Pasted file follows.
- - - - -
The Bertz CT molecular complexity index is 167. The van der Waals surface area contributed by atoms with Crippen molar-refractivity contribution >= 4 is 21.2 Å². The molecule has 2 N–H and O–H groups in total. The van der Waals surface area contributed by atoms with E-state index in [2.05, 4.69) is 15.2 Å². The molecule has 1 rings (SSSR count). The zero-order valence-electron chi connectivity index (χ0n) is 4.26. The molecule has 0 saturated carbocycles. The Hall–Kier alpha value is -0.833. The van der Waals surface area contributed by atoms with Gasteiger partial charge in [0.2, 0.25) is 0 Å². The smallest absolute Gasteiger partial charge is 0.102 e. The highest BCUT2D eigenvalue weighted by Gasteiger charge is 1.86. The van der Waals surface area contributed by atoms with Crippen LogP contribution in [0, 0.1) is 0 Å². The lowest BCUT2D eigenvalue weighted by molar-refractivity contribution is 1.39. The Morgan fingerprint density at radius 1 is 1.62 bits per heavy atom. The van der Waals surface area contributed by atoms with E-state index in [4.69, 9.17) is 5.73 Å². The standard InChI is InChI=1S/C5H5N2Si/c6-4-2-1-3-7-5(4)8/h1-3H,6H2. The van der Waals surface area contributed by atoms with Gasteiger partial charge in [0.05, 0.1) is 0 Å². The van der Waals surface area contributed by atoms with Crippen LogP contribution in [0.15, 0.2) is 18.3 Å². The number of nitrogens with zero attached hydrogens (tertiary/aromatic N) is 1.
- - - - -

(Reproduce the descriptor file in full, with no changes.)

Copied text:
The Bertz CT molecular complexity index is 167. The van der Waals surface area contributed by atoms with Crippen molar-refractivity contribution >= 4 is 21.2 Å². The molecule has 2 N–H and O–H groups in total. The van der Waals surface area contributed by atoms with E-state index in [2.05, 4.69) is 15.2 Å². The molecule has 1 rings (SSSR count). The zero-order valence-electron chi connectivity index (χ0n) is 4.26. The molecule has 0 saturated carbocycles. The Hall–Kier alpha value is -0.833. The van der Waals surface area contributed by atoms with Gasteiger partial charge in [0.2, 0.25) is 0 Å². The smallest absolute Gasteiger partial charge is 0.102 e. The highest BCUT2D eigenvalue weighted by Gasteiger charge is 1.86. The van der Waals surface area contributed by atoms with Crippen LogP contribution in [0, 0.1) is 0 Å². The lowest BCUT2D eigenvalue weighted by molar-refractivity contribution is 1.39. The Morgan fingerprint density at radius 1 is 1.62 bits per heavy atom. The van der Waals surface area contributed by atoms with E-state index in [4.69, 9.17) is 5.73 Å². The standard InChI is InChI=1S/C5H5N2Si/c6-4-2-1-3-7-5(4)8/h1-3H,6H2. The van der Waals surface area contributed by atoms with Gasteiger partial charge in [0.05, 0.1) is 0 Å². The van der Waals surface area contributed by atoms with Crippen LogP contribution in [0.15, 0.2) is 18.3 Å². The number of nitrogens with zero attached hydrogens (tertiary/aromatic N) is 1.